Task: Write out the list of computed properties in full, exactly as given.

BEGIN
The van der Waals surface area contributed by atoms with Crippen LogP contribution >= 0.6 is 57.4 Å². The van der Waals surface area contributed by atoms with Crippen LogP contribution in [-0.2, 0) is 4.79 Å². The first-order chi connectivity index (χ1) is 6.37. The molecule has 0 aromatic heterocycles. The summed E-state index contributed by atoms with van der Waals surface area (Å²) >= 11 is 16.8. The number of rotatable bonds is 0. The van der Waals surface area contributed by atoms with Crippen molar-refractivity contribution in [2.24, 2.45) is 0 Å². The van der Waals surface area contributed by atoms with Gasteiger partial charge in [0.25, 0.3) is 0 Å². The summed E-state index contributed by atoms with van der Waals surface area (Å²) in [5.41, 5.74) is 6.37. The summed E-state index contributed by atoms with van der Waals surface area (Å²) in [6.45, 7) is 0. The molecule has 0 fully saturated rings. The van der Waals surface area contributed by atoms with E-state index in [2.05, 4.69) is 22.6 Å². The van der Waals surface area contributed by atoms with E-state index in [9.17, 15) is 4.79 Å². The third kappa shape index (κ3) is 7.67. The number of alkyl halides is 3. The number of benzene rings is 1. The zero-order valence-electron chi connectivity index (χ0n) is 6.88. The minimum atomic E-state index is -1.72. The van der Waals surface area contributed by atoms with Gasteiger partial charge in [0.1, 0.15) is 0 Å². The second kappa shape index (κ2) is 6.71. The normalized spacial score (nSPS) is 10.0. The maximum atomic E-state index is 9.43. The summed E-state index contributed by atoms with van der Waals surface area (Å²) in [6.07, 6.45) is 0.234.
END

The van der Waals surface area contributed by atoms with Crippen LogP contribution >= 0.6 is 57.4 Å². The van der Waals surface area contributed by atoms with Crippen LogP contribution in [-0.2, 0) is 4.79 Å². The first-order chi connectivity index (χ1) is 6.37. The molecule has 0 aromatic heterocycles. The summed E-state index contributed by atoms with van der Waals surface area (Å²) >= 11 is 16.8. The number of rotatable bonds is 0. The van der Waals surface area contributed by atoms with Crippen molar-refractivity contribution in [2.24, 2.45) is 0 Å². The van der Waals surface area contributed by atoms with Gasteiger partial charge in [0.25, 0.3) is 0 Å². The summed E-state index contributed by atoms with van der Waals surface area (Å²) in [5.41, 5.74) is 6.37. The summed E-state index contributed by atoms with van der Waals surface area (Å²) in [6.45, 7) is 0. The molecule has 0 fully saturated rings. The van der Waals surface area contributed by atoms with E-state index in [2.05, 4.69) is 22.6 Å². The van der Waals surface area contributed by atoms with E-state index in [9.17, 15) is 4.79 Å². The third kappa shape index (κ3) is 7.67. The number of alkyl halides is 3. The number of benzene rings is 1. The zero-order valence-electron chi connectivity index (χ0n) is 6.88. The minimum atomic E-state index is -1.72. The van der Waals surface area contributed by atoms with Gasteiger partial charge in [0.1, 0.15) is 0 Å². The second kappa shape index (κ2) is 6.71. The normalized spacial score (nSPS) is 10.0. The maximum atomic E-state index is 9.43. The summed E-state index contributed by atoms with van der Waals surface area (Å²) in [6.07, 6.45) is 0.234.